This is part of an ongoing series of posts about areas of READINESS that should be addressed before you start a new project to ensure success.
Risks are threats and opportunities which are based upon events that might prevent, enhance, accelerate, degrade or delay the achievement of the project objectives. These are uncertain events or conditions, because they haven’t happened yet. Most project risks are “negative”, but, technically speaking, there are also “positive” risks.
Each of the topics posted in this series on READINESS pose risks to any project. Additionally, there are always many other risks specific to the project. Each risk has a probability and an impact severity. This information is used to classify, segregate and prioritize the risks. For each, an informed decision should be made as to whether it should/can be avoided, transferred to another party, mitigated, or accepted, based upon the nature of the project. This is a critical and ongoing exercise. On a regular basis, risks should be reassessed for changes to their probability or impact.
Risks addressed and un-addressed, can (still) become issues. An issue is an event or condition that has already happened and has impacted or is currently impacting the project. The objective of a risk management discipline is to prevent risks from becoming issues. The effort and overall impact of managing a risk is usually far less than effort and impact of addressing it as an issue.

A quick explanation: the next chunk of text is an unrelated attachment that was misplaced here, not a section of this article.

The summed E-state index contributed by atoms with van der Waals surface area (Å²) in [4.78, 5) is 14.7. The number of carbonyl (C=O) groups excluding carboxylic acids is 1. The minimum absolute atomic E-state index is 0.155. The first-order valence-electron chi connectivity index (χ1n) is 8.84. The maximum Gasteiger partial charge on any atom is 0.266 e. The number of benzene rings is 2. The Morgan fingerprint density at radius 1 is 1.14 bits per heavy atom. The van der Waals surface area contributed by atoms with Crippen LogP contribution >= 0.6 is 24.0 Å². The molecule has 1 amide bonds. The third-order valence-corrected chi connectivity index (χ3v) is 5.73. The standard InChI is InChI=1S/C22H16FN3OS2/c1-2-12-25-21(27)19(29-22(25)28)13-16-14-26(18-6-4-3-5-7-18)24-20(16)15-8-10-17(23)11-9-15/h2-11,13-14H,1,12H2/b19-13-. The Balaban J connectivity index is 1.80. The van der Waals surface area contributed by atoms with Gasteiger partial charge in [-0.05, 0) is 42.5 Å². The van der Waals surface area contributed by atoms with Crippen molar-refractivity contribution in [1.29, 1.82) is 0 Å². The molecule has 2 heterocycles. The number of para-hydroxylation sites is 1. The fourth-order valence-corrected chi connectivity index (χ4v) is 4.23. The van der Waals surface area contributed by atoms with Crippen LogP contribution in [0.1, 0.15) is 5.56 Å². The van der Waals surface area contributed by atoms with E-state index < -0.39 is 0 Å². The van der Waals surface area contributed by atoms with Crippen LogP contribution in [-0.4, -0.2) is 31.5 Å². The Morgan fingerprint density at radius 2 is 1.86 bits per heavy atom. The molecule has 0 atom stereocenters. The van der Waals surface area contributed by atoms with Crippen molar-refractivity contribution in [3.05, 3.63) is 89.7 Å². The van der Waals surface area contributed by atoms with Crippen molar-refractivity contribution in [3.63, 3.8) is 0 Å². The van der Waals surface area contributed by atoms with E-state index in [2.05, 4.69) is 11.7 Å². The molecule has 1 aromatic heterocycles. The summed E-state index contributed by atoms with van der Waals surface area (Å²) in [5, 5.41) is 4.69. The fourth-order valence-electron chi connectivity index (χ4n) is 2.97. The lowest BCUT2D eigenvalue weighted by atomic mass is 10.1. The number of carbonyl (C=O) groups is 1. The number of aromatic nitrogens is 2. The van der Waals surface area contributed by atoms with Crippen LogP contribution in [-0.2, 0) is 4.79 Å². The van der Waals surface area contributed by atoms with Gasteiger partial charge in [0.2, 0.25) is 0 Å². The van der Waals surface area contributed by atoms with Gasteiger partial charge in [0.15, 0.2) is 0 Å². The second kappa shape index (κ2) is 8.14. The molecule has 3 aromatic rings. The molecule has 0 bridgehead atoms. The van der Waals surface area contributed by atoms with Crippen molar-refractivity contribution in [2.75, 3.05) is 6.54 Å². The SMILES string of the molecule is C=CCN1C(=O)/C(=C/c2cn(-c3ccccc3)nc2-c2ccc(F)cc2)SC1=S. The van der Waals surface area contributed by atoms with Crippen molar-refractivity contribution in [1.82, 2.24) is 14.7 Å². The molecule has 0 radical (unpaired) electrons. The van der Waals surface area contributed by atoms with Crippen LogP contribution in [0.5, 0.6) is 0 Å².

Here is a real-life example of a risk that then became an issue. In an assignment for a manufacturing company, we were designing and launching a program to enhance the performance of the sales channel that supported our product distributors. This program had been in the design phase for almost a year and the architect was a lead marketing resource. Unfortunately, most of the design was in his head and not documented. A flight risk existed with high severity. The probability of an employee leaving is difficult to determine and can vary greatly from week-to-week.
Shortly after I began working on the project, the architect gave notice and left the company for another opportunity. The risk became an issue. We spent the last few weeks of his tenure collecting and documenting as much design detail as possible. In the months following, and until launch, the team had to quickly identify and address design gaps to reduce the impact on the project. We met project objectives, but had to do a lot of extra work and scrambling to meet the deadlines.
Without this active risk management, you are not only exposing the overall project to fail or experience extensive cost overruns, but exposing your customers, staff, and organization to unknown consequences, some direct and some indirect, now and in the future. Unfortunately, motivating teams to practice this is often challenging. Sometimes taking this activity in small chunks and making it a habit help ensure that you will receive ongoing value.